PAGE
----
The way the Bush people shirked the international community in their rush to war makes a solution that much more difficult. (see the above comment about asking the people who told you not to do something to clean up the mess they told you you'd make) Nevertheless, there have been a number of plans put forth. Here's an example from Joe Biden:


It seems solid, even though it's from a speech he made almost a year ago. That just goes to show how little progress we've made in Iraq in the past year. Even if you think his plan is lousy, could it be any worse than what we have now??

All of conservativeland's happy Rosy ideas about Iraq have been exposed as ridiculous, so it's no wonder you're frustrated. But calling zimzo "a twit" isn't going to change anything.

Stay Puft Marshmallow Man said:


Charles, I'm not sure why I feel compelled to point this out (it might have something to do with the fact that you've misinterpreted a basic tenet of our system of government) but REPRESENTATIVES represent the people to the government. They don't represent the government to the people.

charles said:

SPMM, I wanted to immediately counter your claim, but I find myself oddly compelled by your assertion.

Who represents the government to the world? Well, the President, of course. But then is the problem that the representatives of the people to the government are misusing their power by representing the government to the world?

Yes, maybe that's the problem. When the democrats stand in front of the sign on national TV, it's not to petition government, or to represent us in congress (that happens on the floor of the house and senate). It's to send a message to the world. But as you say, it's not their position to send messages to the world.

Of course, the rest of the world sees representatives of government, because that's what these leaders are making themselves out to be, notwithstanding your observation that they are in fact our representatives TO the government.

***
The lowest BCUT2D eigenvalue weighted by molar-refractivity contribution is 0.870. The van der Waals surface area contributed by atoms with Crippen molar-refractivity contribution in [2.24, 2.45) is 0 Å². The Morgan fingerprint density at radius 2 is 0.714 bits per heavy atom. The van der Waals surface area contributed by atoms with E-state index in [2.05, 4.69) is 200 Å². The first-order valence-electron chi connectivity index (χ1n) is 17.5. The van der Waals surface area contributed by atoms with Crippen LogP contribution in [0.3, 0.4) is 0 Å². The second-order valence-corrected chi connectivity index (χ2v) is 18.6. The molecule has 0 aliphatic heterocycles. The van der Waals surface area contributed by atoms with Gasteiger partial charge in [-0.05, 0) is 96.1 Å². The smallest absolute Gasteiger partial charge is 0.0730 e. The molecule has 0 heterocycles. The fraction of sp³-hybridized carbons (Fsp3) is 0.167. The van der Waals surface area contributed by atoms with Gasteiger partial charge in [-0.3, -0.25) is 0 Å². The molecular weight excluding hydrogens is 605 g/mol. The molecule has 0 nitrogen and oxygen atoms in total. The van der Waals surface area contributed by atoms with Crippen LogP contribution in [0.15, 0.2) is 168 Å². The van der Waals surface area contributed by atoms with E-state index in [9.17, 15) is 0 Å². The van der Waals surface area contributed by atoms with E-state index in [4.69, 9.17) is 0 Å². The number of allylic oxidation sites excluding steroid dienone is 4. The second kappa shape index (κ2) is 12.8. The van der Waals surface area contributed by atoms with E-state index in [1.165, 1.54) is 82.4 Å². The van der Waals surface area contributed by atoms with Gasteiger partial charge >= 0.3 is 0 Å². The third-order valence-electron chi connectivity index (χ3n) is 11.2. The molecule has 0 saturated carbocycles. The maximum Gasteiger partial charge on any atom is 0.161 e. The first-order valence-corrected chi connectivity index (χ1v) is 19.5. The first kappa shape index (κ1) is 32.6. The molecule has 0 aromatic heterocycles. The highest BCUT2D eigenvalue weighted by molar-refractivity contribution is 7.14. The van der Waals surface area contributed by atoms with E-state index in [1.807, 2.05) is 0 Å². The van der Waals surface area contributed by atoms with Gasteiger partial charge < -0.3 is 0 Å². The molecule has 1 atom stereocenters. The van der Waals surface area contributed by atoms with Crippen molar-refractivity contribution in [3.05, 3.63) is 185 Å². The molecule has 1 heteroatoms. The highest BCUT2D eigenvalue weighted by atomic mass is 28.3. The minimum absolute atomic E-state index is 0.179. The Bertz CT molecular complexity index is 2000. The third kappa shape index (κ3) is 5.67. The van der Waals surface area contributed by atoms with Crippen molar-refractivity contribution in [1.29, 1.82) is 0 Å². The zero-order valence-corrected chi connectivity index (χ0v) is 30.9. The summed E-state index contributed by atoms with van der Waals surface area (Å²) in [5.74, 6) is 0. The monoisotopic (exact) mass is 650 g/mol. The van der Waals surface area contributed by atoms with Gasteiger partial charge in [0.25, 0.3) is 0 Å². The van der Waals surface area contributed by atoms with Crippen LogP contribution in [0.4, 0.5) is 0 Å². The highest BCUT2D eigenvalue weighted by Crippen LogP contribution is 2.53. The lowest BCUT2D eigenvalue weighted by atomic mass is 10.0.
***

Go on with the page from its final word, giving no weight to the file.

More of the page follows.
In any case, the world does see our "government" as divided, they see people in our government claiming that our government is fighting an immoral, illegal war, and they take comfort in those words.

I served as a representative on a local HOA for a while, but if I thought they were doing something immoral or illegal I would have resigned immediately after pushing for a vote to end the immoral or illegal act.

charles said:

On Iraq, our standing with the Shia in Iraq is much better now than it was 4 years ago. It may not be enough to make them like us, or not side with Iran, but 4 years ago they hated us for abandoning them, and blamed us for their oppresion under Saddam.

If they had overthrown Saddam on their own, without our help, they would have taken over their country in a bloody civil war, with the kurds setting up an independent state that Turkey would have declared war on, drawing a NATO ally into the conflict.

The Shia part of Iraq would have aligned with Iran and against us, and would have made the Middle East 10 times worse.

By taking out Saddam for them, and sacrificing our own people on their behalf, we have built up some level of credibility and respect. It might not be enough, and it was certainly "more stable" when Saddam was oppressing, murdering, and raping those Shia to keep them in submission.

But in the long term, our sacrifice looks to be the only way we had to possibly effect the outcome of the certain collapse of Saddam's govenrment in a positive way for us.

We always had a tough road, too much military presence would have turned them all against us, too little makes the place too unstable.